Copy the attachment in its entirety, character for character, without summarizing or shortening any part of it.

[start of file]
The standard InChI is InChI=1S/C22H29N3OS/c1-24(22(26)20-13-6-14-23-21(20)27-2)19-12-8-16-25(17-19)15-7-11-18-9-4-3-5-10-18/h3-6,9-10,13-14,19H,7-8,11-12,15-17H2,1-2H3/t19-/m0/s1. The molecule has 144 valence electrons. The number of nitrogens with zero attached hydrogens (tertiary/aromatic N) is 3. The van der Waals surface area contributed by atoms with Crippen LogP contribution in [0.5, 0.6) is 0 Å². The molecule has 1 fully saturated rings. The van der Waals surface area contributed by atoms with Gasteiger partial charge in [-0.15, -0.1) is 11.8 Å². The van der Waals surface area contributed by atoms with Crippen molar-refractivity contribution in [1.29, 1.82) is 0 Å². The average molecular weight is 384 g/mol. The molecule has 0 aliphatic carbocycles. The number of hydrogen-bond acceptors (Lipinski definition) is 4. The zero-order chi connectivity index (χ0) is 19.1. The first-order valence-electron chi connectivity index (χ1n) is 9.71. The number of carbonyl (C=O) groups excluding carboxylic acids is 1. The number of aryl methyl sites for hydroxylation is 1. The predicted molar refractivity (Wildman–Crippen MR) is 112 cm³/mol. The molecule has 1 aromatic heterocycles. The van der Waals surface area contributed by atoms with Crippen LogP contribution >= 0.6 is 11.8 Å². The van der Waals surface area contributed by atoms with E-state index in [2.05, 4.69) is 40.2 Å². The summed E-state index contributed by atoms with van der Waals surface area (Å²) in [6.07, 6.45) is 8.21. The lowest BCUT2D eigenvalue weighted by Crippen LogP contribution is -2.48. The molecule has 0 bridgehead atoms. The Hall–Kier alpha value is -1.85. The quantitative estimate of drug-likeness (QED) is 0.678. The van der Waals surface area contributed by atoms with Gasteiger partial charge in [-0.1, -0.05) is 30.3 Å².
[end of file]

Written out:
The standard InChI is InChI=1S/C22H29N3OS/c1-24(22(26)20-13-6-14-23-21(20)27-2)19-12-8-16-25(17-19)15-7-11-18-9-4-3-5-10-18/h3-6,9-10,13-14,19H,7-8,11-12,15-17H2,1-2H3/t19-/m0/s1. The molecule has 144 valence electrons. The number of nitrogens with zero attached hydrogens (tertiary/aromatic N) is 3. The van der Waals surface area contributed by atoms with Crippen LogP contribution in [0.5, 0.6) is 0 Å². The molecule has 1 fully saturated rings. The van der Waals surface area contributed by atoms with Gasteiger partial charge in [-0.15, -0.1) is 11.8 Å². The van der Waals surface area contributed by atoms with Crippen molar-refractivity contribution in [1.29, 1.82) is 0 Å². The average molecular weight is 384 g/mol. The molecule has 0 aliphatic carbocycles. The number of hydrogen-bond acceptors (Lipinski definition) is 4. The zero-order chi connectivity index (χ0) is 19.1. The first-order valence-electron chi connectivity index (χ1n) is 9.71. The number of carbonyl (C=O) groups excluding carboxylic acids is 1. The number of aryl methyl sites for hydroxylation is 1. The predicted molar refractivity (Wildman–Crippen MR) is 112 cm³/mol. The molecule has 1 aromatic heterocycles. The van der Waals surface area contributed by atoms with Crippen LogP contribution >= 0.6 is 11.8 Å². The van der Waals surface area contributed by atoms with E-state index in [2.05, 4.69) is 40.2 Å². The summed E-state index contributed by atoms with van der Waals surface area (Å²) in [6.07, 6.45) is 8.21. The lowest BCUT2D eigenvalue weighted by Crippen LogP contribution is -2.48. The molecule has 0 bridgehead atoms. The Hall–Kier alpha value is -1.85. The quantitative estimate of drug-likeness (QED) is 0.678. The van der Waals surface area contributed by atoms with Gasteiger partial charge in [-0.1, -0.05) is 30.3 Å².